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Health Experts Warn Of Risks Of Low Supplies Of COVID-19 Test Kits In Africa

A mine worker is shown his temperature, measured ahead of his shift, during a nationwide lockdown due to the coronavirus disease (COVID-19) outbreak, at a mine of Sibanye-Stillwater company in Carletonville, South Africa, May 19, 2020. REUTERS/Siphiwe Sibeko

A warning was sounded by public health experts over the low supplies of COVID-19 testing kits in Africa even as a number of nations project that the virus will peak in months to come.

From Nigeria in the west to South Africa and Kenya in the east, COVID-19 cases have accelerated at an alarming rate as most countries engage in mass testing.

The testing capacities of African countries have been limited due to international competition for test kits and poor global coordination of resources. This has forced different countries to implement various testing strategies.

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“Most governments are currently rationing their use of test kits given limited supplies. We are aware of some cases where African governments who placed orders in early March are still yet to receive the supply, six to eight weeks later,” Kate Dooley, the director for West Africa at the Tony Blair Institute, said.

According to Dooley, even with the availability of supplies, there remain significant challenges that the countries must overcome, among them testing capacity, logistics and staffing challenges.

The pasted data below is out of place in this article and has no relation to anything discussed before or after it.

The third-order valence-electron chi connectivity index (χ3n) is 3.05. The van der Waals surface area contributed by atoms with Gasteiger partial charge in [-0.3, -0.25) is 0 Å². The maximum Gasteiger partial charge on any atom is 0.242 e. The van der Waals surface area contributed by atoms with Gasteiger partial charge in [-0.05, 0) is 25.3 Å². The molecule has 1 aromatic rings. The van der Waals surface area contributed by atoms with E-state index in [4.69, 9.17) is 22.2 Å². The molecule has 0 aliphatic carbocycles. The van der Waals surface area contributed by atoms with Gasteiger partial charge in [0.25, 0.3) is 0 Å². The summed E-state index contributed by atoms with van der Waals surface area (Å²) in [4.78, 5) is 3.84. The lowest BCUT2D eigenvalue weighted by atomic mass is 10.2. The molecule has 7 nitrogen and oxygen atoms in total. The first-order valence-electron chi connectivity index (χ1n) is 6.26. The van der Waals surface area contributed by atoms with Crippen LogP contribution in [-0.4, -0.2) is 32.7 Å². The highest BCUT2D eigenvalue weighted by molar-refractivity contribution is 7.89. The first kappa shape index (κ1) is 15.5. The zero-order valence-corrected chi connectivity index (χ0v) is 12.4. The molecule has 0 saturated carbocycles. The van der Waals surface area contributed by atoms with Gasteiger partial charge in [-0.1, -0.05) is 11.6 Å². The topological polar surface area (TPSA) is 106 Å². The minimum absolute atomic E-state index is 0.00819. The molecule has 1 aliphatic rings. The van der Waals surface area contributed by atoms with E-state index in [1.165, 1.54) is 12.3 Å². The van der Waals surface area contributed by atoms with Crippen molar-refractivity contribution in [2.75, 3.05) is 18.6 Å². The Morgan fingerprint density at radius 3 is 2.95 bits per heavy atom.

Africa has reported lower total infections than other continents with this phenomenon being attributed in part to the swift and decisive interventions by governments. However, another attribution is the low testing rate across the continent leading some to speculate that the numbers could be higher than thought.

Others fear that the early success by African nations in containing the spread of the virus could be negated by the lack of supply of testing kits.

“Unless we can vastly ramp up testing we risk entering a stage where it spreads through communities where there isn’t the capability to test them,” Dr Iruka Okeke, the editor of the African Journal of Laboratory Medicine, told the Guardian.

This is underlined by statistics from the World Health Organisation (W.H.O.) which showed that two countries, South Africa and Ghana, accounted for the 1.5 million COVID-19 tests conducted in Africa in the last 6 weeks.

Ngozi Erondu, a biosecurity expert and associate fellow at the Centre for Universal Health, Chatham House, said that strengthening the capacity of African countries to test the viral respiratory disease holds the key to its containment.

The Nigerian epidemiologist in an article that was recently published by the medical journal, the Lancet said that the absence of a vaccine should nudge African governments to ramp up investments in testing infrastructure for COVID 19 in order to minimize community transmissions and deaths.

The Africa Centre for Disease Control and Prevention is trialing a digital purchasing platform which will enable African governments to bulk order test supplies and protective equipment and, possibly, strengthen Africa’s negotiating position when bidding for supplies.

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Written by PH

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